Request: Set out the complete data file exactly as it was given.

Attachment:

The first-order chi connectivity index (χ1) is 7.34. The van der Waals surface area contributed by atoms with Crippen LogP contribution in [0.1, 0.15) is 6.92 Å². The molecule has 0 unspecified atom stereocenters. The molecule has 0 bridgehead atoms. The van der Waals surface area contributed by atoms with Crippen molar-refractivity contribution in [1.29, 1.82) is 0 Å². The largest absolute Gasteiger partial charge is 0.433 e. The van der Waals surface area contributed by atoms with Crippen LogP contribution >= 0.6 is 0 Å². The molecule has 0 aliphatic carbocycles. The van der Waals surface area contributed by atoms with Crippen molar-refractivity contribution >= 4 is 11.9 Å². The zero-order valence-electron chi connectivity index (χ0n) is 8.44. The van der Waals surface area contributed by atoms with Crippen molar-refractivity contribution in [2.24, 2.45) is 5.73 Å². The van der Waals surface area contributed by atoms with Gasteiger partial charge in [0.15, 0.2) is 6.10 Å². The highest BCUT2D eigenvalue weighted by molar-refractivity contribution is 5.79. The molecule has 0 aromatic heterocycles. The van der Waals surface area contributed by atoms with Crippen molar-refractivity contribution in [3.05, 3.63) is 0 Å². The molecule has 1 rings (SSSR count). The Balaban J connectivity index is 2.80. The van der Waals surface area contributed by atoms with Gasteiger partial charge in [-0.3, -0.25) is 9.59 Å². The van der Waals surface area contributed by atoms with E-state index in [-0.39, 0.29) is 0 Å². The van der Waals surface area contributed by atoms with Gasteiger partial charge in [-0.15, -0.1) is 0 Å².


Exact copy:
The first-order chi connectivity index (χ1) is 7.34. The van der Waals surface area contributed by atoms with Crippen LogP contribution in [0.1, 0.15) is 6.92 Å². The molecule has 0 unspecified atom stereocenters. The molecule has 0 bridgehead atoms. The van der Waals surface area contributed by atoms with Crippen molar-refractivity contribution in [1.29, 1.82) is 0 Å². The largest absolute Gasteiger partial charge is 0.433 e. The van der Waals surface area contributed by atoms with Crippen LogP contribution >= 0.6 is 0 Å². The molecule has 0 aliphatic carbocycles. The van der Waals surface area contributed by atoms with Crippen molar-refractivity contribution >= 4 is 11.9 Å². The zero-order valence-electron chi connectivity index (χ0n) is 8.44. The van der Waals surface area contributed by atoms with Crippen molar-refractivity contribution in [2.24, 2.45) is 5.73 Å². The van der Waals surface area contributed by atoms with Gasteiger partial charge in [0.15, 0.2) is 6.10 Å². The highest BCUT2D eigenvalue weighted by molar-refractivity contribution is 5.79. The molecule has 0 aromatic heterocycles. The van der Waals surface area contributed by atoms with Crippen molar-refractivity contribution in [3.05, 3.63) is 0 Å². The molecule has 1 rings (SSSR count). The Balaban J connectivity index is 2.80. The van der Waals surface area contributed by atoms with Gasteiger partial charge in [-0.3, -0.25) is 9.59 Å². The van der Waals surface area contributed by atoms with E-state index in [-0.39, 0.29) is 0 Å². The van der Waals surface area contributed by atoms with Gasteiger partial charge in [-0.15, -0.1) is 0 Å².